My 16-year-old son, Andy, is at a Jazz Double Bass Camp at University of North Texas this week. In case you didn't know, UNT is one of the premiere universities around for studying jazz, and is home of the renowned One O'Clock Lab Band, among others. He is in a very small group studying under Lynn Seeton, who is the bass professor at UNT. A double bass is the upright bass that you might see in an orchestra or a jazz band. (He also plays bass guitar, but that's not what this camp is for). He's pretty pumped and from the text messages we've exchanged, he is learning a lot. (I've discovered that the easiest way to get your teen to respond when gone to camp is a TEXT message, NOT a voicemail. I don't think they even listen to those.)
We are going to pick him up this evening and hear a concert by the students as well as the professor. Andy's take on it is "Wait until you hear Lynn rip the bass. He's awesome." Should be a good time. I love jazz of any sort.
So, in preparation to taking him up to UNT on Sunday, I called to find out if he needed to bring bedding and towels, etc. I was told "No, they have linens." Now, you might think "linens" would include such important items as a PILLOW, wouldn't you? WELL, YOU WOULD BE WRONG. As we discovered when we entered his room and saw a neat pile of sheets and a thin blanket and even thinner towels, and NO PILLOW. One would think that if this important item was not included, they might have MENTIONED it in the phone call where I was inquiring about BEDDING. Of course that would be MY logic, but apparently not someone else's.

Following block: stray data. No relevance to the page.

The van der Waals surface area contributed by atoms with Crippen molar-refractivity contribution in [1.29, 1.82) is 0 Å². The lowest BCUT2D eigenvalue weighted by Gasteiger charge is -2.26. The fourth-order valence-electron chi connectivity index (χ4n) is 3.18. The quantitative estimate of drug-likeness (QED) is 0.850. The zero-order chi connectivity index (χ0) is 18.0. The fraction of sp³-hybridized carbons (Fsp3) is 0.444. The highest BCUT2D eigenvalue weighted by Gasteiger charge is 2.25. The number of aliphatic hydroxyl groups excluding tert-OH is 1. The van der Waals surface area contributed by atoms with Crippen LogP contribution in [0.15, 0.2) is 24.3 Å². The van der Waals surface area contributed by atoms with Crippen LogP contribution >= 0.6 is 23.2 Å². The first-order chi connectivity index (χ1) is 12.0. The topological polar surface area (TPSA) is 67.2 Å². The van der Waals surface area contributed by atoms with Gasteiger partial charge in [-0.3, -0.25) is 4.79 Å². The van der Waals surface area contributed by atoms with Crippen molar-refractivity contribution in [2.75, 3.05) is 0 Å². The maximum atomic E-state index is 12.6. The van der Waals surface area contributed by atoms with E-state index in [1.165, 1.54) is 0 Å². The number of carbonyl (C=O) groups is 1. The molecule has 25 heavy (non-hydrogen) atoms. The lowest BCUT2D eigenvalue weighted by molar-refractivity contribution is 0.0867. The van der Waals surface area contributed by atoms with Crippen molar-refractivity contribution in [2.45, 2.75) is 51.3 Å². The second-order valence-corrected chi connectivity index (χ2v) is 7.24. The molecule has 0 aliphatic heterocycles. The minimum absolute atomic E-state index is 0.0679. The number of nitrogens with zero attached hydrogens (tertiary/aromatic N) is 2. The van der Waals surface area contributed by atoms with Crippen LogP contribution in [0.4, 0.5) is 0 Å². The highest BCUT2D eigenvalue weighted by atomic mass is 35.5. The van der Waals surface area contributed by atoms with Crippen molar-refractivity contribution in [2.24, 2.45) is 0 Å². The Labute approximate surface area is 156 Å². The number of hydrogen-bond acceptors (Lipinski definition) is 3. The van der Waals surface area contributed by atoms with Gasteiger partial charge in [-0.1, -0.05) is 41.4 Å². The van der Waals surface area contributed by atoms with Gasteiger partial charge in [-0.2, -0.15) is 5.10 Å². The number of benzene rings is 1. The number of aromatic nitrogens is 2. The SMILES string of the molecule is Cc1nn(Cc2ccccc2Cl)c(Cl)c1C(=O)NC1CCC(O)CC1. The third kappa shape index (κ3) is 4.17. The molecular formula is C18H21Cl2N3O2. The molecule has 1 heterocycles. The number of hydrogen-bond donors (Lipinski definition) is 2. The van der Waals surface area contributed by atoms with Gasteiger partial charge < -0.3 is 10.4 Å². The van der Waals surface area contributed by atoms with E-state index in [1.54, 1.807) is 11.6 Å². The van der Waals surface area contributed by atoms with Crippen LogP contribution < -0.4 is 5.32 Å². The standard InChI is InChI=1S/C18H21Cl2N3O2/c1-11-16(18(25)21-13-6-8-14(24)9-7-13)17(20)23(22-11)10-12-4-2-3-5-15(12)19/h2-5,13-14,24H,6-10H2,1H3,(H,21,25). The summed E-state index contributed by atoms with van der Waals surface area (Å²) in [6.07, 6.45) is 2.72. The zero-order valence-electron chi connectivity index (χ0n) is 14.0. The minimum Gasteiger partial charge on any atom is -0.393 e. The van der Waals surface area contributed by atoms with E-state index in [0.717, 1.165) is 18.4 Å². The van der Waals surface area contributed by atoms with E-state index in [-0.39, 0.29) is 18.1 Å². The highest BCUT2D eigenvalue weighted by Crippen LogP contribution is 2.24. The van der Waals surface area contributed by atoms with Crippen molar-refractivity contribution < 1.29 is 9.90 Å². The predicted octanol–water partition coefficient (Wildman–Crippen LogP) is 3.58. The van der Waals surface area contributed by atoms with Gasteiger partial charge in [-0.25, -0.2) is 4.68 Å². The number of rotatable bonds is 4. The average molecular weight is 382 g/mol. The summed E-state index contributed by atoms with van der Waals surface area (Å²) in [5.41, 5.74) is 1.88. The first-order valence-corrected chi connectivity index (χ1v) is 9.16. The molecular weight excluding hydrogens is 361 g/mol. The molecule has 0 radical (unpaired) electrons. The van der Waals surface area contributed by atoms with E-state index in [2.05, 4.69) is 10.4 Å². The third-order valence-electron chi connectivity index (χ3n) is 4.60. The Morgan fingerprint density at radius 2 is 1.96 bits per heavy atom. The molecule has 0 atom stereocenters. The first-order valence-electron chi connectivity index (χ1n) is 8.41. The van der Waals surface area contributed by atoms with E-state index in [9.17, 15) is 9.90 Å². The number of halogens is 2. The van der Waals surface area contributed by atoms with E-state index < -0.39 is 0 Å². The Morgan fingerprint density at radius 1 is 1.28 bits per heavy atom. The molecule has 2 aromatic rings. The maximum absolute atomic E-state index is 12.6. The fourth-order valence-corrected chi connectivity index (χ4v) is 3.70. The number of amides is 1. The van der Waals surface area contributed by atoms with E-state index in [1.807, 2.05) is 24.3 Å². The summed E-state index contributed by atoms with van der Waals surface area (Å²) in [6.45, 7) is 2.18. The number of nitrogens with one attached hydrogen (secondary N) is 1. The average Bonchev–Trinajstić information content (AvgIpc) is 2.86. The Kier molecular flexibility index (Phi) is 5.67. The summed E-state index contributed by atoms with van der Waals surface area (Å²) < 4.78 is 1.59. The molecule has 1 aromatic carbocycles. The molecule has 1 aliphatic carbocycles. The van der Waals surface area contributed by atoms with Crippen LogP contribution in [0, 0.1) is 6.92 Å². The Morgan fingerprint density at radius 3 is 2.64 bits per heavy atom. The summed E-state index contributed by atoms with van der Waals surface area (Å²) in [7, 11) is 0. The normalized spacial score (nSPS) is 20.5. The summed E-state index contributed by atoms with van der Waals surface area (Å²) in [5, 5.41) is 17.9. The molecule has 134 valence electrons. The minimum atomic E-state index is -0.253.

On the way back downstairs to try to score a pillow, we encountered THREE other moms toting PILLOWS in WalMart bags. I laughed out loud and exclaimed that I was apparently not the only one who made the foolish assumption that "linens" included a pillow. They kindly told us the location of the nearby WalMart, and advised us to also purchase a towel as the ones provided were not large enough to go around a teenage boy.
We made a quick run and got the needed items, no less, no more. Son was apparently very antsy and in no mood to get any snacks or anything extra. I was not sure whether it was his nerves at the prospect of being left at a college dorm full of strangers (he didn't know anyone there), or if he just wanted to be shed of the "parents" hanging around. In any event, we unloaded the stuff, he declined my offer to make up his bed, and kind of gave us the bum's rush out the door.
As we went through the exit door he was walking up to a group of young men on a sofa in the hallway to introduce himself. He's pretty comfortable meeting new people, and from all reports the week was great. It felt weird leaving him there alone, most likely a foreshadowing of things to come, since UNT is the college of choice at the moment.
Sigh. I really don't want my last child to be nearly grown and thinking of college . . . but I'm sure proud of him. Why does it have to be so bittersweet when they grow up?